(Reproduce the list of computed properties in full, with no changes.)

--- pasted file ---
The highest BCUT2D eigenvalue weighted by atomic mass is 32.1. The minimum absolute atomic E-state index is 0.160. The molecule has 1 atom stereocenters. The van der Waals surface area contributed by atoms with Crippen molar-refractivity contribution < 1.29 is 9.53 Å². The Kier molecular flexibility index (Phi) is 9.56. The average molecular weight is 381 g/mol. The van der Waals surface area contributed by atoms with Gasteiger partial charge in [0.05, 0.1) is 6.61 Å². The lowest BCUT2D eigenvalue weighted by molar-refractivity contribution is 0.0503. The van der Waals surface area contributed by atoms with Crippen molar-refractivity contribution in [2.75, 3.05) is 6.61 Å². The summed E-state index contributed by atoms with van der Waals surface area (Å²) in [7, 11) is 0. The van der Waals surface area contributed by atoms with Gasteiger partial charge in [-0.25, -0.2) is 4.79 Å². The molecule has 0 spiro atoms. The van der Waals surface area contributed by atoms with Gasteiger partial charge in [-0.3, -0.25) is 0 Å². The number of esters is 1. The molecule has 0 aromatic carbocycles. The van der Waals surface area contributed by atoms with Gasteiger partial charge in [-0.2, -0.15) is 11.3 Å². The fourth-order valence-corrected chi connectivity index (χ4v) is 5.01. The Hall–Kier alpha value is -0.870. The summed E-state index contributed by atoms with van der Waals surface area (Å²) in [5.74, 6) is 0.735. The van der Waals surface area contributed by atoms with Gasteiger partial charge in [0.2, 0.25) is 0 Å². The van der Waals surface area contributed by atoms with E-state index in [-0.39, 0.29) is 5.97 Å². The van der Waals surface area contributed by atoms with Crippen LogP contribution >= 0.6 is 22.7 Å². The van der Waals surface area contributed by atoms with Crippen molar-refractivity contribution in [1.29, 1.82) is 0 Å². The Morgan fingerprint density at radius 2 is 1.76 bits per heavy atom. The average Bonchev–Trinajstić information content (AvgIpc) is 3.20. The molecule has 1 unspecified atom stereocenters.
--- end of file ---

The highest BCUT2D eigenvalue weighted by atomic mass is 32.1. The minimum absolute atomic E-state index is 0.160. The molecule has 1 atom stereocenters. The van der Waals surface area contributed by atoms with Crippen molar-refractivity contribution < 1.29 is 9.53 Å². The Kier molecular flexibility index (Phi) is 9.56. The average molecular weight is 381 g/mol. The van der Waals surface area contributed by atoms with Gasteiger partial charge in [0.05, 0.1) is 6.61 Å². The lowest BCUT2D eigenvalue weighted by molar-refractivity contribution is 0.0503. The van der Waals surface area contributed by atoms with Crippen molar-refractivity contribution in [2.75, 3.05) is 6.61 Å². The summed E-state index contributed by atoms with van der Waals surface area (Å²) in [7, 11) is 0. The van der Waals surface area contributed by atoms with Gasteiger partial charge in [-0.25, -0.2) is 4.79 Å². The molecule has 0 spiro atoms. The van der Waals surface area contributed by atoms with Gasteiger partial charge in [-0.3, -0.25) is 0 Å². The number of esters is 1. The molecule has 0 aromatic carbocycles. The van der Waals surface area contributed by atoms with Gasteiger partial charge in [-0.2, -0.15) is 11.3 Å². The fourth-order valence-corrected chi connectivity index (χ4v) is 5.01. The Hall–Kier alpha value is -0.870. The summed E-state index contributed by atoms with van der Waals surface area (Å²) in [5.74, 6) is 0.735. The van der Waals surface area contributed by atoms with Gasteiger partial charge in [0.2, 0.25) is 0 Å². The van der Waals surface area contributed by atoms with E-state index in [-0.39, 0.29) is 5.97 Å². The van der Waals surface area contributed by atoms with Crippen LogP contribution >= 0.6 is 22.7 Å². The van der Waals surface area contributed by atoms with Crippen molar-refractivity contribution in [1.29, 1.82) is 0 Å². The Morgan fingerprint density at radius 2 is 1.76 bits per heavy atom. The average Bonchev–Trinajstić information content (AvgIpc) is 3.20. The molecule has 1 unspecified atom stereocenters.